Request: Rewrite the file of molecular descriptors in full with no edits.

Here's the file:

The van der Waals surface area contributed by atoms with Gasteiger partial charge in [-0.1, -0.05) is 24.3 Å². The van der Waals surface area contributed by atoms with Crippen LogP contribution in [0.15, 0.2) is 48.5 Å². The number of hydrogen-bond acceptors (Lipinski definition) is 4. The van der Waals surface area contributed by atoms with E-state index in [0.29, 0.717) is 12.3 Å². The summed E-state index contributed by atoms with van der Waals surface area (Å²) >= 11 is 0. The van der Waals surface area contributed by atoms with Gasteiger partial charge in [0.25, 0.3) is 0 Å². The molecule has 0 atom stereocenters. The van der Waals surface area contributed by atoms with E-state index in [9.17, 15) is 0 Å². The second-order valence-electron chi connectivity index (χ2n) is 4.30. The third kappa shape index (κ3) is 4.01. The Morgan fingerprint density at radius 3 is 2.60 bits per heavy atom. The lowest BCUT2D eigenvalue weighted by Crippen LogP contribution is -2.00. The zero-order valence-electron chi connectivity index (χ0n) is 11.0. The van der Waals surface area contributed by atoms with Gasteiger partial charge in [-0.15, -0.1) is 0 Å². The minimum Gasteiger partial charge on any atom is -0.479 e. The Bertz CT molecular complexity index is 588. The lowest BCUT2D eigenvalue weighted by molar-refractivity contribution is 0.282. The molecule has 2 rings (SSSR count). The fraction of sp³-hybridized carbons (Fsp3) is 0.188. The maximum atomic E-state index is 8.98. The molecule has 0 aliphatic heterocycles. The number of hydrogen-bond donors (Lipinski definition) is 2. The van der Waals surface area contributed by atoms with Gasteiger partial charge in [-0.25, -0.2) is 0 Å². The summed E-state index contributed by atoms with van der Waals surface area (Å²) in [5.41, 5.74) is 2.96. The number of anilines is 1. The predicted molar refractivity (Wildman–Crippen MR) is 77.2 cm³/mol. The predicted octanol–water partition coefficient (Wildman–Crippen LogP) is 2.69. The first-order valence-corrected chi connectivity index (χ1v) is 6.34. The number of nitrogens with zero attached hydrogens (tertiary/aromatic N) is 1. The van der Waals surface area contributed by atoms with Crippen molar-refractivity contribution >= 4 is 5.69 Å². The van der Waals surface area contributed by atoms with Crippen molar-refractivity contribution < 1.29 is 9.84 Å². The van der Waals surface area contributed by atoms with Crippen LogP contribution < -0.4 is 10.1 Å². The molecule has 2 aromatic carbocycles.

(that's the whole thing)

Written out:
The van der Waals surface area contributed by atoms with Gasteiger partial charge in [-0.1, -0.05) is 24.3 Å². The van der Waals surface area contributed by atoms with Crippen LogP contribution in [0.15, 0.2) is 48.5 Å². The number of hydrogen-bond acceptors (Lipinski definition) is 4. The van der Waals surface area contributed by atoms with E-state index in [0.29, 0.717) is 12.3 Å². The summed E-state index contributed by atoms with van der Waals surface area (Å²) >= 11 is 0. The van der Waals surface area contributed by atoms with Gasteiger partial charge in [0.25, 0.3) is 0 Å². The molecule has 0 atom stereocenters. The van der Waals surface area contributed by atoms with E-state index in [9.17, 15) is 0 Å². The second-order valence-electron chi connectivity index (χ2n) is 4.30. The third kappa shape index (κ3) is 4.01. The Morgan fingerprint density at radius 3 is 2.60 bits per heavy atom. The lowest BCUT2D eigenvalue weighted by Crippen LogP contribution is -2.00. The zero-order valence-electron chi connectivity index (χ0n) is 11.0. The van der Waals surface area contributed by atoms with Gasteiger partial charge in [-0.15, -0.1) is 0 Å². The minimum Gasteiger partial charge on any atom is -0.479 e. The Bertz CT molecular complexity index is 588. The lowest BCUT2D eigenvalue weighted by molar-refractivity contribution is 0.282. The molecule has 2 rings (SSSR count). The fraction of sp³-hybridized carbons (Fsp3) is 0.188. The maximum atomic E-state index is 8.98. The molecule has 0 aliphatic heterocycles. The number of hydrogen-bond donors (Lipinski definition) is 2. The van der Waals surface area contributed by atoms with Gasteiger partial charge in [-0.25, -0.2) is 0 Å². The summed E-state index contributed by atoms with van der Waals surface area (Å²) in [5.41, 5.74) is 2.96. The number of anilines is 1. The predicted molar refractivity (Wildman–Crippen MR) is 77.2 cm³/mol. The predicted octanol–water partition coefficient (Wildman–Crippen LogP) is 2.69. The first-order valence-corrected chi connectivity index (χ1v) is 6.34. The number of nitrogens with zero attached hydrogens (tertiary/aromatic N) is 1. The van der Waals surface area contributed by atoms with Crippen molar-refractivity contribution >= 4 is 5.69 Å². The van der Waals surface area contributed by atoms with Crippen molar-refractivity contribution < 1.29 is 9.84 Å². The van der Waals surface area contributed by atoms with Crippen LogP contribution < -0.4 is 10.1 Å². The molecule has 2 aromatic carbocycles.